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how does frost make the saw appear sinister

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cindykoonce | Student, Undergraduate | Salutatorian

Posted November 5, 2011 at 9:30 AM via web

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how does frost make the saw appear sinister

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cybil | High School Teacher | (Level 1) Educator

Posted November 5, 2011 at 10:30 AM (Answer #1)

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Frost uses several techniques to ensure that the saw appears sinister and threatening in "'Out, Out--.'" First, "snarled and rattled," the sounds made by the saw, are repeated; they suggest a dangerous animal with "snarled" as well as the mechanical nature of the saw with "rattled." Will the beast attack? Is the saw somehow loose? The saw, furthermore, is given life with the verse, "as if to show saws knew what supper meant, /Leaped out at the hand, or seemed to leap--." Here the saw is depicted as a hungry creature that seems to attack the boy's hand, viewing it as supper.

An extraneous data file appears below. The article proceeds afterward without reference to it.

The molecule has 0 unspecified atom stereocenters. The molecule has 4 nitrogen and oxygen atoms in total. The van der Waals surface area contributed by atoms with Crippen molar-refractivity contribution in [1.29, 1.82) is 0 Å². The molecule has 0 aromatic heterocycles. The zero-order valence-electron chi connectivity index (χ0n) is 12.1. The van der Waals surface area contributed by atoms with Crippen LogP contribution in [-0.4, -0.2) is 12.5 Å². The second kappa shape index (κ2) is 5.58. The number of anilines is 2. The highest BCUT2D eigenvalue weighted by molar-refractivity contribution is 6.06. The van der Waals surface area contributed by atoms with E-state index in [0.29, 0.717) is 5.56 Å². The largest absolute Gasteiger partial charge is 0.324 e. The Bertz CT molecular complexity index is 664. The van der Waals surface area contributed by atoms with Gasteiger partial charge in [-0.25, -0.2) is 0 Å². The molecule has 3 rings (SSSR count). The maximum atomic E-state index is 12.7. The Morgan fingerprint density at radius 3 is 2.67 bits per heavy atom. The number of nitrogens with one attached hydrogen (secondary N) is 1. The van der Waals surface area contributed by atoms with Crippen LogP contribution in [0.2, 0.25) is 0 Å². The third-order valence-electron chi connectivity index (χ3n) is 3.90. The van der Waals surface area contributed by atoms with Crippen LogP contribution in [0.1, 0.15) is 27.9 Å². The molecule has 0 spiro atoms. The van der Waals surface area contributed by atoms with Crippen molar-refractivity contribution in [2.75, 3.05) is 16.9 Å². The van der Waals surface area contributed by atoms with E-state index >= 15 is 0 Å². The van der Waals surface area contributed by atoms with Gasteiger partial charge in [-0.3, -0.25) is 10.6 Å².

The dangerous image of the saw is also suggested in the beginning of the poem with Frost's description of the setting: "from there those that lifted eyes could count / Five mountain ranges one behind the other/ Under the sunset far into Vermont." The scene foreshadows two images: first, the five mountain ranges suggest five fingers, red under the sunset--a bloody hand. Second, the sharp teeth of the saw are similarly suggested by the mountaintops glowing red under the sunset.

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